Why Mississippi matters to the GOP’s future

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If the recent Mississippi Senate primary was a GOP establishment bellwether, the Republican Party is in deep trouble. 

By resorting to a disingenuous and morally bankrupt campaign to win at all costs, the establishment exposed itself to be into politics only for the power. In order to grow the GOP and consistently win at the ballot box in November, Republicans need to start earning votes with conservative ideas, not government handouts.

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Since the Republicans’ dismal showing in the 2012 elections, party leaders have been working to revitalize the GOP by expanding the tent. The Growth and Opportunity Project — more commonly referred to as the GOP’s autopsy report — was supposed to chart the political course to achieving a broader, more appealing image. However, the Mississippi election makes you question the commitment of Republicans who cannot resist playing the fiscally destructive game that Democrats have fallen into: promising goodies to everyone in exchange for votes.

Impoverished black communities throughout Mississippi received inflammatory mailers, robo telephone calls and targeted radio get-out-the-vote advertisements that were libelous against Chris McDaniel and the Tea Party and pro-Sen. Thad Cochran. The reason why Cochran (R-Miss.) would be a good candidate, according to one call, was because “[McDaniel] causes even more problems for President Obama and pushes damaging cuts to our public education system.”

Another pro-Cochran radio ad urged people to vote in order to stop McDaniel, who would “take away all of my government programs, such as food stamps, early breakfast and lunch programs, millions of dollars to our black universities. Everything we and our families depend on that comes from Washington will be cut.”

These disgusting advertisements stand in stark contrast to the vision laid out by Republican National Committee Chairman Reince Priebus and the Growth and Opportunity Project. Priebus has correctly said, in reference to reaching out to minority voters, “This is not just about winning elections. It’s about doing what’s right for America. Republicans know our principles, when applied through smart policy, can do the most good for the most Americans.”

It actually sounded like the Republicans were going to get back to the Ronald Reagan/ Jack Kemp playbook of offering constructive policy ideas directly to ALL Americans, and especially with an eye to the large minority communities that have been failed and exploited by big government policies and have not been effectively courted in past elections.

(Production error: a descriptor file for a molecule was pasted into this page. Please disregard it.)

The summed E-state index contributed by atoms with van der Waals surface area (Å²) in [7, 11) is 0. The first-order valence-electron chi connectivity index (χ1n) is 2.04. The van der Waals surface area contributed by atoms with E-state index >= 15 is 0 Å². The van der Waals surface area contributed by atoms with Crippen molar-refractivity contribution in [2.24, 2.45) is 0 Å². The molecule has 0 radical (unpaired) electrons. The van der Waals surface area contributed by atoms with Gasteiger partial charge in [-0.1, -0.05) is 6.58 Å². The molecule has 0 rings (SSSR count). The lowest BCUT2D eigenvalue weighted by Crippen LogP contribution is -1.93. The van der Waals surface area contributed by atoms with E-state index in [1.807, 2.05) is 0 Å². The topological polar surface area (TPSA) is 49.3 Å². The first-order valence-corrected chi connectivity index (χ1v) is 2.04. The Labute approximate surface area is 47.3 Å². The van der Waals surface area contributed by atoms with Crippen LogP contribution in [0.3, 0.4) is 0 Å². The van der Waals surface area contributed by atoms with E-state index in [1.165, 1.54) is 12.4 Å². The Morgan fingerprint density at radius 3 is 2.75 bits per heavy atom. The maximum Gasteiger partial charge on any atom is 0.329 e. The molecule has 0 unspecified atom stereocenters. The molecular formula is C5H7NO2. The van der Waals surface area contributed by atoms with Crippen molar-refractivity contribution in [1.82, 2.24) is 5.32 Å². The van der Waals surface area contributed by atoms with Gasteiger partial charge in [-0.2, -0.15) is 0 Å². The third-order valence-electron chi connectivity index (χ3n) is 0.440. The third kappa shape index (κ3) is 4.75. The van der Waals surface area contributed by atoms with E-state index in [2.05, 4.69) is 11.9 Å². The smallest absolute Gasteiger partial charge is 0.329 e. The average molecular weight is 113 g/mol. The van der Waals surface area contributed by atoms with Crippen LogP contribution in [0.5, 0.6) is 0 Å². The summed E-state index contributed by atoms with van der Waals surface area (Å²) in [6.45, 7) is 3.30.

Unfortunately, top-dollar GOP consultants ignored Priebus’s calls for a bold conservative vision. Do they really believe that food stamps, federal aid for education and unabashed subservience toward President Obama were the only things the GOP has to offer the black community? The operatives responsible for these attack ads should be ashamed of themselves. 

The Tea Party believes the GOP can do more than just promise to dole out more federal dollars that we don’t have. Tea Party legislators have been in the forefront over the last 5 years in pursuing real policy alternatives to the failed agenda of Obama and the Democratic Party.

Sen. Rand Paul (R-Ky.) has proposed Economic Freedom Zones — a plan to dramatically decrease the chronic unemployment in America’s poorest communities. Sen. Mike Lee (R-Utah) has introduced the Family Fairness and Opportunity Tax Reform Act, which would simplify today’s complex tax code and restore opportunity and economic growth for struggling families. Sen. Ted Cruz (R-Texas) is fighting to reduce energy costs by removing the government’s regulatory stranglehold with the American Energy Renaissance Act.

These are the kinds of bold, conservative solutions that will broaden the party’s appeal by strengthening the economy and helping disadvantaged minorities. Instead of embracing a new direction that could have won over hearts and minds, GOP operatives in Mississippi just pandered and promised like the failed politics of old.

Cochran’s campaign, with an obsession with power before principle, epitomizes the failures of the GOP that must be abandoned. Unless Republican Party leaders want to continue writing autopsy reports and disappear into the history books, it’s time to stand against pandering and power-clingers. It’s time to fight for the next generation of conservative leaders who have ideas to solve America’s problems.

Republican leadership can start in Mississippi by publicly supporting McDaniel’s legal challenge to the results and demanding a new election. Let Republicans pick a nominee who is committed to the conservative principles that will work for all Americans.

Russo is co-founder and chief strategist of Tea Party Express.